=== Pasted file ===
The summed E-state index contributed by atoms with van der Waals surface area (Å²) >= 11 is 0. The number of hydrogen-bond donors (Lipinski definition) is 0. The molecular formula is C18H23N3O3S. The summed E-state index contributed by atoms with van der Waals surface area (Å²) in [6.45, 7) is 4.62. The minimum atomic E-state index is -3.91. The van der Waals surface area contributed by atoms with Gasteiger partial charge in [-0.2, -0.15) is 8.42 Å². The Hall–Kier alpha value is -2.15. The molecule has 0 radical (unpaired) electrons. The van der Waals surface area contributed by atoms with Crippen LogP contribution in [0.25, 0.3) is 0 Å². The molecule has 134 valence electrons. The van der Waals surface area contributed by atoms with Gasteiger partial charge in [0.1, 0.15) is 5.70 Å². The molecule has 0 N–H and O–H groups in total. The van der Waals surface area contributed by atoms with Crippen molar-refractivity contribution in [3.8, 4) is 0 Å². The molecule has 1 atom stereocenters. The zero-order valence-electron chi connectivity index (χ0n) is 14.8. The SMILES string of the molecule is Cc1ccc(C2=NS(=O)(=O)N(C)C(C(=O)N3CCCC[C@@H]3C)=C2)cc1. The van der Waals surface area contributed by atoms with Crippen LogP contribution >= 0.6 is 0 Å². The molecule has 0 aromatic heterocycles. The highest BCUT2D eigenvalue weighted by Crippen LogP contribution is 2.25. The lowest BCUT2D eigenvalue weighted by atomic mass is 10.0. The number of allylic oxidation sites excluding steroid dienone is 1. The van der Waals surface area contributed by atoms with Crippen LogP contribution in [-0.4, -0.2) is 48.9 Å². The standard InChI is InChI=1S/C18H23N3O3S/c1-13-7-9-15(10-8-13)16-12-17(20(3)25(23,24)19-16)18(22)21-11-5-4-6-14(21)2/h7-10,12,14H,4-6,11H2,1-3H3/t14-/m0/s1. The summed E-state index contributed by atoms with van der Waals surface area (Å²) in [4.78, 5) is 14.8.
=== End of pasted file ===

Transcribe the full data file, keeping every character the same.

The summed E-state index contributed by atoms with van der Waals surface area (Å²) >= 11 is 0. The number of hydrogen-bond donors (Lipinski definition) is 0. The molecular formula is C18H23N3O3S. The summed E-state index contributed by atoms with van der Waals surface area (Å²) in [6.45, 7) is 4.62. The minimum atomic E-state index is -3.91. The van der Waals surface area contributed by atoms with Gasteiger partial charge in [-0.2, -0.15) is 8.42 Å². The Hall–Kier alpha value is -2.15. The molecule has 0 radical (unpaired) electrons. The van der Waals surface area contributed by atoms with Crippen LogP contribution in [0.25, 0.3) is 0 Å². The molecule has 134 valence electrons. The van der Waals surface area contributed by atoms with Gasteiger partial charge in [0.1, 0.15) is 5.70 Å². The molecule has 0 N–H and O–H groups in total. The van der Waals surface area contributed by atoms with Crippen molar-refractivity contribution in [3.8, 4) is 0 Å². The molecule has 1 atom stereocenters. The zero-order valence-electron chi connectivity index (χ0n) is 14.8. The SMILES string of the molecule is Cc1ccc(C2=NS(=O)(=O)N(C)C(C(=O)N3CCCC[C@@H]3C)=C2)cc1. The van der Waals surface area contributed by atoms with Crippen LogP contribution >= 0.6 is 0 Å². The molecule has 0 aromatic heterocycles. The highest BCUT2D eigenvalue weighted by Crippen LogP contribution is 2.25. The lowest BCUT2D eigenvalue weighted by atomic mass is 10.0. The number of allylic oxidation sites excluding steroid dienone is 1. The van der Waals surface area contributed by atoms with Crippen LogP contribution in [-0.4, -0.2) is 48.9 Å². The standard InChI is InChI=1S/C18H23N3O3S/c1-13-7-9-15(10-8-13)16-12-17(20(3)25(23,24)19-16)18(22)21-11-5-4-6-14(21)2/h7-10,12,14H,4-6,11H2,1-3H3/t14-/m0/s1. The summed E-state index contributed by atoms with van der Waals surface area (Å²) in [4.78, 5) is 14.8.